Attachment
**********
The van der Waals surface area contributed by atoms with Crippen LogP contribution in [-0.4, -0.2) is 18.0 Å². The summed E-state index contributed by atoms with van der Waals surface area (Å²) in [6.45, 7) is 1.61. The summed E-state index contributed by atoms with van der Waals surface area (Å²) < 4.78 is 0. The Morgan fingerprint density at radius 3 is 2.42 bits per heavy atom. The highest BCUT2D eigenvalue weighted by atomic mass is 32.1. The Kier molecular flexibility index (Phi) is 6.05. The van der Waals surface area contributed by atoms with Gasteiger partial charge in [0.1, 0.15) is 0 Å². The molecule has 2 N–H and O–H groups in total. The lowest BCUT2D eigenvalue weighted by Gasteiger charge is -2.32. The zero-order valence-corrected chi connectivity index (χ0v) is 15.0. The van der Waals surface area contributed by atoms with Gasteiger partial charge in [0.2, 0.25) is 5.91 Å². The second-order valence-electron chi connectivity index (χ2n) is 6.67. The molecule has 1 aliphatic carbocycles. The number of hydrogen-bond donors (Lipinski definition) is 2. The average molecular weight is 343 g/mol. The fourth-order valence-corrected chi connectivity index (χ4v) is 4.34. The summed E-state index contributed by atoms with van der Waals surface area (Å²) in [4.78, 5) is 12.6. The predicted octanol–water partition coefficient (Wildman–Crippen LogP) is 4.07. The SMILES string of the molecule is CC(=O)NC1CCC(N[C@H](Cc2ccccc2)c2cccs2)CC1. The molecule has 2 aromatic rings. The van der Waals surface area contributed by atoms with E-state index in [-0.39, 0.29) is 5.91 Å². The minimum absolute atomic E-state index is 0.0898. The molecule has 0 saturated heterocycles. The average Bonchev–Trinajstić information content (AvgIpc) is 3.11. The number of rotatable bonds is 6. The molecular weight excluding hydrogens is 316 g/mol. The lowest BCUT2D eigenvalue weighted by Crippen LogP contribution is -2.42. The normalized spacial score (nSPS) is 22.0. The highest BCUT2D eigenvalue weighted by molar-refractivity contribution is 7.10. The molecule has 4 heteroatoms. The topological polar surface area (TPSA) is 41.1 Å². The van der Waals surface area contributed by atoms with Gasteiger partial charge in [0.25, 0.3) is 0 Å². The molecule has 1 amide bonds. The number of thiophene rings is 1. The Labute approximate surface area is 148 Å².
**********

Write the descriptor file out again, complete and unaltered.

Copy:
The van der Waals surface area contributed by atoms with Crippen LogP contribution in [-0.4, -0.2) is 18.0 Å². The summed E-state index contributed by atoms with van der Waals surface area (Å²) in [6.45, 7) is 1.61. The summed E-state index contributed by atoms with van der Waals surface area (Å²) < 4.78 is 0. The Morgan fingerprint density at radius 3 is 2.42 bits per heavy atom. The highest BCUT2D eigenvalue weighted by atomic mass is 32.1. The Kier molecular flexibility index (Phi) is 6.05. The van der Waals surface area contributed by atoms with Gasteiger partial charge in [0.1, 0.15) is 0 Å². The molecule has 2 N–H and O–H groups in total. The lowest BCUT2D eigenvalue weighted by Gasteiger charge is -2.32. The zero-order valence-corrected chi connectivity index (χ0v) is 15.0. The van der Waals surface area contributed by atoms with Gasteiger partial charge in [0.2, 0.25) is 5.91 Å². The second-order valence-electron chi connectivity index (χ2n) is 6.67. The molecule has 1 aliphatic carbocycles. The number of hydrogen-bond donors (Lipinski definition) is 2. The average molecular weight is 343 g/mol. The fourth-order valence-corrected chi connectivity index (χ4v) is 4.34. The summed E-state index contributed by atoms with van der Waals surface area (Å²) in [4.78, 5) is 12.6. The predicted octanol–water partition coefficient (Wildman–Crippen LogP) is 4.07. The SMILES string of the molecule is CC(=O)NC1CCC(N[C@H](Cc2ccccc2)c2cccs2)CC1. The molecule has 2 aromatic rings. The van der Waals surface area contributed by atoms with E-state index in [-0.39, 0.29) is 5.91 Å². The minimum absolute atomic E-state index is 0.0898. The molecule has 0 saturated heterocycles. The average Bonchev–Trinajstić information content (AvgIpc) is 3.11. The number of rotatable bonds is 6. The molecular weight excluding hydrogens is 316 g/mol. The lowest BCUT2D eigenvalue weighted by Crippen LogP contribution is -2.42. The normalized spacial score (nSPS) is 22.0. The highest BCUT2D eigenvalue weighted by molar-refractivity contribution is 7.10. The molecule has 4 heteroatoms. The topological polar surface area (TPSA) is 41.1 Å². The van der Waals surface area contributed by atoms with Gasteiger partial charge in [0.25, 0.3) is 0 Å². The molecule has 1 amide bonds. The number of thiophene rings is 1. The Labute approximate surface area is 148 Å².